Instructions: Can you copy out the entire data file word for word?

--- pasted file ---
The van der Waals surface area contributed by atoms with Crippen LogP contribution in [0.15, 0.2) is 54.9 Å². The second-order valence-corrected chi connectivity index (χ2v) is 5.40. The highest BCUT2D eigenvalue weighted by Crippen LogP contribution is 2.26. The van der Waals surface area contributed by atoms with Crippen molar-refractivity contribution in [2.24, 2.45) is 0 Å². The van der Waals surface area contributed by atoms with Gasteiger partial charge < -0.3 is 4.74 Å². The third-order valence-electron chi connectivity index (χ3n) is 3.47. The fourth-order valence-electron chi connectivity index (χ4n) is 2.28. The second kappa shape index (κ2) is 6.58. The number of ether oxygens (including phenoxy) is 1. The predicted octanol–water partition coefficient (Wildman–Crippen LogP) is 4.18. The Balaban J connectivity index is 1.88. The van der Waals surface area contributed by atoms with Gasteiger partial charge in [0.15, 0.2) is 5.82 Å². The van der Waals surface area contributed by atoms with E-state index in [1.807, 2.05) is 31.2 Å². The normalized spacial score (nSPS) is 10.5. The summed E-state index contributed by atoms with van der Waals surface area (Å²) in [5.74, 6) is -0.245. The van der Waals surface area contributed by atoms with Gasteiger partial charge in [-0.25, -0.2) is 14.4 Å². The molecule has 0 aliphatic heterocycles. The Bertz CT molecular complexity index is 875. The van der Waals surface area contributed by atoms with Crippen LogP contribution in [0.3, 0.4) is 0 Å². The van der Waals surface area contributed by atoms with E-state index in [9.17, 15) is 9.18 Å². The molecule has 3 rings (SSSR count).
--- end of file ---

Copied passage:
The van der Waals surface area contributed by atoms with Crippen LogP contribution in [0.15, 0.2) is 54.9 Å². The second-order valence-corrected chi connectivity index (χ2v) is 5.40. The highest BCUT2D eigenvalue weighted by Crippen LogP contribution is 2.26. The van der Waals surface area contributed by atoms with Crippen molar-refractivity contribution in [2.24, 2.45) is 0 Å². The van der Waals surface area contributed by atoms with Gasteiger partial charge < -0.3 is 4.74 Å². The third-order valence-electron chi connectivity index (χ3n) is 3.47. The fourth-order valence-electron chi connectivity index (χ4n) is 2.28. The second kappa shape index (κ2) is 6.58. The number of ether oxygens (including phenoxy) is 1. The predicted octanol–water partition coefficient (Wildman–Crippen LogP) is 4.18. The Balaban J connectivity index is 1.88. The van der Waals surface area contributed by atoms with Gasteiger partial charge in [0.15, 0.2) is 5.82 Å². The van der Waals surface area contributed by atoms with E-state index in [1.807, 2.05) is 31.2 Å². The normalized spacial score (nSPS) is 10.5. The summed E-state index contributed by atoms with van der Waals surface area (Å²) in [5.74, 6) is -0.245. The van der Waals surface area contributed by atoms with Gasteiger partial charge in [-0.25, -0.2) is 14.4 Å². The molecule has 0 aliphatic heterocycles. The Bertz CT molecular complexity index is 875. The van der Waals surface area contributed by atoms with Crippen LogP contribution in [0.3, 0.4) is 0 Å². The van der Waals surface area contributed by atoms with E-state index in [9.17, 15) is 9.18 Å². The molecule has 3 rings (SSSR count).